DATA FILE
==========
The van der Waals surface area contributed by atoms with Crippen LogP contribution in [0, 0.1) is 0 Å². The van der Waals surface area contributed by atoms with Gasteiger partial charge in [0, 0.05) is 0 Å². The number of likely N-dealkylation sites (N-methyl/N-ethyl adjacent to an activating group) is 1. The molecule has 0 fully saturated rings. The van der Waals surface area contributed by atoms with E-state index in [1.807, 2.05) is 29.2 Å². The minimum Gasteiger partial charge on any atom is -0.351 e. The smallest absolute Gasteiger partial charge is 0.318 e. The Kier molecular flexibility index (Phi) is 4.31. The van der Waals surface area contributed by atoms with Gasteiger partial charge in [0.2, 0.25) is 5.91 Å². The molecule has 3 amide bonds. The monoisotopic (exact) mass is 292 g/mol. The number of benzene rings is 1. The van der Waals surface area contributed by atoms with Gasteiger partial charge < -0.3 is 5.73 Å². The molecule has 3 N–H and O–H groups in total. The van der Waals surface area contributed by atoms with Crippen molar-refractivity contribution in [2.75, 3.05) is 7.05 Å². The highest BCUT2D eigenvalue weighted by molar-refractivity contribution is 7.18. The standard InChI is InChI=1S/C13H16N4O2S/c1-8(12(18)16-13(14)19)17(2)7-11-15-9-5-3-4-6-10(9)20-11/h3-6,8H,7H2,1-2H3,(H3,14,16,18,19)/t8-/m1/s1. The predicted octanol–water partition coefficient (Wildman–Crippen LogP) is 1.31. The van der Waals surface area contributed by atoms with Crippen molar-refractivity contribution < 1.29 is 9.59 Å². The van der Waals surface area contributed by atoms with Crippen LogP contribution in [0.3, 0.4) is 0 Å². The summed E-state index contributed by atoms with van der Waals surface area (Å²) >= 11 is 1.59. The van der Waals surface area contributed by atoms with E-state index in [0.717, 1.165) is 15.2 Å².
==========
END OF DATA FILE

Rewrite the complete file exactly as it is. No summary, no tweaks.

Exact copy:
The van der Waals surface area contributed by atoms with Crippen LogP contribution in [0, 0.1) is 0 Å². The van der Waals surface area contributed by atoms with Gasteiger partial charge in [0, 0.05) is 0 Å². The number of likely N-dealkylation sites (N-methyl/N-ethyl adjacent to an activating group) is 1. The molecule has 0 fully saturated rings. The van der Waals surface area contributed by atoms with E-state index in [1.807, 2.05) is 29.2 Å². The minimum Gasteiger partial charge on any atom is -0.351 e. The smallest absolute Gasteiger partial charge is 0.318 e. The Kier molecular flexibility index (Phi) is 4.31. The van der Waals surface area contributed by atoms with Gasteiger partial charge in [0.2, 0.25) is 5.91 Å². The molecule has 3 amide bonds. The monoisotopic (exact) mass is 292 g/mol. The number of benzene rings is 1. The van der Waals surface area contributed by atoms with Gasteiger partial charge < -0.3 is 5.73 Å². The molecule has 3 N–H and O–H groups in total. The van der Waals surface area contributed by atoms with Crippen molar-refractivity contribution in [2.75, 3.05) is 7.05 Å². The highest BCUT2D eigenvalue weighted by molar-refractivity contribution is 7.18. The standard InChI is InChI=1S/C13H16N4O2S/c1-8(12(18)16-13(14)19)17(2)7-11-15-9-5-3-4-6-10(9)20-11/h3-6,8H,7H2,1-2H3,(H3,14,16,18,19)/t8-/m1/s1. The predicted octanol–water partition coefficient (Wildman–Crippen LogP) is 1.31. The van der Waals surface area contributed by atoms with Crippen molar-refractivity contribution < 1.29 is 9.59 Å². The van der Waals surface area contributed by atoms with Crippen LogP contribution in [0.3, 0.4) is 0 Å². The summed E-state index contributed by atoms with van der Waals surface area (Å²) >= 11 is 1.59. The van der Waals surface area contributed by atoms with E-state index in [0.717, 1.165) is 15.2 Å².